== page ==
• On June 10, Harry Harp, 83, of Millsboro, was cited for checking more than two recreational crab pots in Herring Creek. Under Delaware law, recreational crabbers are permitted to tend no more than two crab pots. 
  • On June 3 and June 8 at the St. George’s Bridge, agents rescued two immature peregrine falcons and transported them to Tri-State Bird Rescue in Newark. Tri-State reported that both birds were successfully returned to their nest.

Citations issued by violation type included the following, with the number of charges in parentheses:

Wildlife Conservation: Operating a motor vehicle off an established roadway in a state wildlife area (6)*, operating a motor vehicle in a closed area in a state wildlife area (7)*, driving without a license (1)*, and damaging state property (1)*, New Castle County; Trespassing after hours in a state wildlife area (1), Kent County.

Fisheries Conservation: Recreational: Unlicensed fishing (1), and possession of undersized Atlantic croaker (1), Kent County; Possession of undersized blue crab (2), tending more than two recreational crab pots (1), and possession of undersized summer flounder (2), Sussex County.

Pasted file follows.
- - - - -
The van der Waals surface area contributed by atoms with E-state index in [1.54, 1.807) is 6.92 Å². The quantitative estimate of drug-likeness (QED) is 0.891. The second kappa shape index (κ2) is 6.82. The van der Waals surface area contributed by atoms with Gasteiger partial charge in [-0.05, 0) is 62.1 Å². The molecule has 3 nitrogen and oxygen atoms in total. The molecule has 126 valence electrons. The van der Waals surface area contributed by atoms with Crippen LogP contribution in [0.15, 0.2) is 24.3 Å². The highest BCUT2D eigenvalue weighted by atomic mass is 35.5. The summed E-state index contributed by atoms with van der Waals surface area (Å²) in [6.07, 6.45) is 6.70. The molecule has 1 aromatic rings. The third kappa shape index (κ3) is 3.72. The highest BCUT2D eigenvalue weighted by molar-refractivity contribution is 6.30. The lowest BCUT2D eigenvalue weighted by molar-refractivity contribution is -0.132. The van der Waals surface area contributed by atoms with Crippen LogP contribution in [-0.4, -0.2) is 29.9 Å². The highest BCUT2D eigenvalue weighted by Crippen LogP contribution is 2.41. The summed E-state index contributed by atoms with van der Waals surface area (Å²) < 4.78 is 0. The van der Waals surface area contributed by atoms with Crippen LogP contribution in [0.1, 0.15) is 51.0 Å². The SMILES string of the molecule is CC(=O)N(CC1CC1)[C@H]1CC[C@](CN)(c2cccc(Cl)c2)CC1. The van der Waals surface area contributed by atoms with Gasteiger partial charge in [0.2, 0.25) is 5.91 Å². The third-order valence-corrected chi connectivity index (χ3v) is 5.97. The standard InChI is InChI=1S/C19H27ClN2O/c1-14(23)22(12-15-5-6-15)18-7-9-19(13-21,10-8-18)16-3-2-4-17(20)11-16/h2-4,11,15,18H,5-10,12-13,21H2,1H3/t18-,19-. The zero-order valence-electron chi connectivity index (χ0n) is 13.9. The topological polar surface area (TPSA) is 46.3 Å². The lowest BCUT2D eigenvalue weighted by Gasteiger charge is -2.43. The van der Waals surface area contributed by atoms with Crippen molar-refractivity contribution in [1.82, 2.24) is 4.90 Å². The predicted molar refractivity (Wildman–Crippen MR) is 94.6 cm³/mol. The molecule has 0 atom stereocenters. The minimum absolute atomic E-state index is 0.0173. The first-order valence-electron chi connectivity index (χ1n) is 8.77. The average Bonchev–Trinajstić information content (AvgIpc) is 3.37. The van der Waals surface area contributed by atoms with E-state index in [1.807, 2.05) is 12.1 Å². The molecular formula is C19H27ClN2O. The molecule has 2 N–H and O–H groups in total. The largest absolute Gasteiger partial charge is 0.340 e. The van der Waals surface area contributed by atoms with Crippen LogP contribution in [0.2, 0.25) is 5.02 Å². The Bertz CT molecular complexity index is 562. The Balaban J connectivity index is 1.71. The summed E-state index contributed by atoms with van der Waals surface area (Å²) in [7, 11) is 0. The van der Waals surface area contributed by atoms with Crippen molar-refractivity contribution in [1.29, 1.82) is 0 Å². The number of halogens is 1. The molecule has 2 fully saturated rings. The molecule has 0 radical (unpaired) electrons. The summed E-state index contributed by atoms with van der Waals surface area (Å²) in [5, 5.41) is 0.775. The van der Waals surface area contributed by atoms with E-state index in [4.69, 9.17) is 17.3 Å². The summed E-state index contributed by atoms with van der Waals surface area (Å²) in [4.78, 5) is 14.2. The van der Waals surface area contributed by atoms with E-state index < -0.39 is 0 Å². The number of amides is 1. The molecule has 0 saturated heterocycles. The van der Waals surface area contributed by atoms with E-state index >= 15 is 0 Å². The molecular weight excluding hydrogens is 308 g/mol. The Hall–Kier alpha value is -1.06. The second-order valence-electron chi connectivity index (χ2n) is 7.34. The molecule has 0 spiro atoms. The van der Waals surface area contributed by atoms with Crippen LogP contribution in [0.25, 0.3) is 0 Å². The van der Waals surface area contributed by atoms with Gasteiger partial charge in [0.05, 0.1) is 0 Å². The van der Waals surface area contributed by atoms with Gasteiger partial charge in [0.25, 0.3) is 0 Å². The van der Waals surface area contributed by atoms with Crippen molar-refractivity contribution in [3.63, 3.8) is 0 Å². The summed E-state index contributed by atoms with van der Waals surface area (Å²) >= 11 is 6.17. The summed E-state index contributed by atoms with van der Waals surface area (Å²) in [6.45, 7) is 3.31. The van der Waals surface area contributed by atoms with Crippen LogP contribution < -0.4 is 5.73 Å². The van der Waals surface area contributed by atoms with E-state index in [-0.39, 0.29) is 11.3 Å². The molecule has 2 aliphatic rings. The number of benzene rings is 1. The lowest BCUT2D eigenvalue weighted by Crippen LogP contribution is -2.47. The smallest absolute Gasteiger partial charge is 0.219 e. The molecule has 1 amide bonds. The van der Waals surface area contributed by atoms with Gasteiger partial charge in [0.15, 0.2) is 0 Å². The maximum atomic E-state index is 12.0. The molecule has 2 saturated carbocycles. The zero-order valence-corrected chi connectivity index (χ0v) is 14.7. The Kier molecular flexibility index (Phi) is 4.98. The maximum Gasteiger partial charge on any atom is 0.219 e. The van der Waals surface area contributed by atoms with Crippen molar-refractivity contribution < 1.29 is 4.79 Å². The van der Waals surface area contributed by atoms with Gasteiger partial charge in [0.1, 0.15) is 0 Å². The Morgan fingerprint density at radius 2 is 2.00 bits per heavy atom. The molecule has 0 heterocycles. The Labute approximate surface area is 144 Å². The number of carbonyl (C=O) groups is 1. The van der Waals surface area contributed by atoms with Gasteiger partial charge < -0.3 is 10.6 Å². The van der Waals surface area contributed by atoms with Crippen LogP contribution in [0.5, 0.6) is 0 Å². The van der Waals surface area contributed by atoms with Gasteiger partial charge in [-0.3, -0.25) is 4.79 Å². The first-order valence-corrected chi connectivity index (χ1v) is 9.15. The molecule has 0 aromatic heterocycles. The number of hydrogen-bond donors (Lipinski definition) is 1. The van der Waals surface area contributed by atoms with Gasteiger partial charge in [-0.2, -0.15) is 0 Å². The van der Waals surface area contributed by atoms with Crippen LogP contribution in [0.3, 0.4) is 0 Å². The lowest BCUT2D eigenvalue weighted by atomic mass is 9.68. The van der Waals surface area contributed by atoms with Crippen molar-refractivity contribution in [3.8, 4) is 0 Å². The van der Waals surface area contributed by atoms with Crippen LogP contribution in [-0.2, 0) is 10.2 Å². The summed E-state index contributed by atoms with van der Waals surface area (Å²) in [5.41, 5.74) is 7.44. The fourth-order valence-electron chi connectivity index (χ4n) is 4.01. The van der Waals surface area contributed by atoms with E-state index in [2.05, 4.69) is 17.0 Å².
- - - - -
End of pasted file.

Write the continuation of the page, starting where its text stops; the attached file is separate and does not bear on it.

Boating Safety: Operating a vessel with insufficient number of life jackets aboard (1), Kent County; No life jacket on child age 12 or younger as required by law (1), and operating an unregistered motor vessel (1), Sussex County.

Public Safety: Operating an unlicensed motor vehicle in a state wildlife area (1)*, and loitering to engage or solicit another to engage in sex (1)*, New Castle County; Criminal impersonation (1), felony disregarding command of a police officer (1), reckless endangering (1), resisting arrest (1), driving with a suspended or revoked license (1), leaving the scene of a collision resulting in injury (1), failure to report a collision resulting in injury (1), aggressive driving (1), operating a motor vehicle at unreasonable speed (1), failure to yield right of way (1), and failure to signal intention (1), Kent County.

*These citations were issued in connection with violations at the C&D Canal Conservation Area.

 Are you AWARE?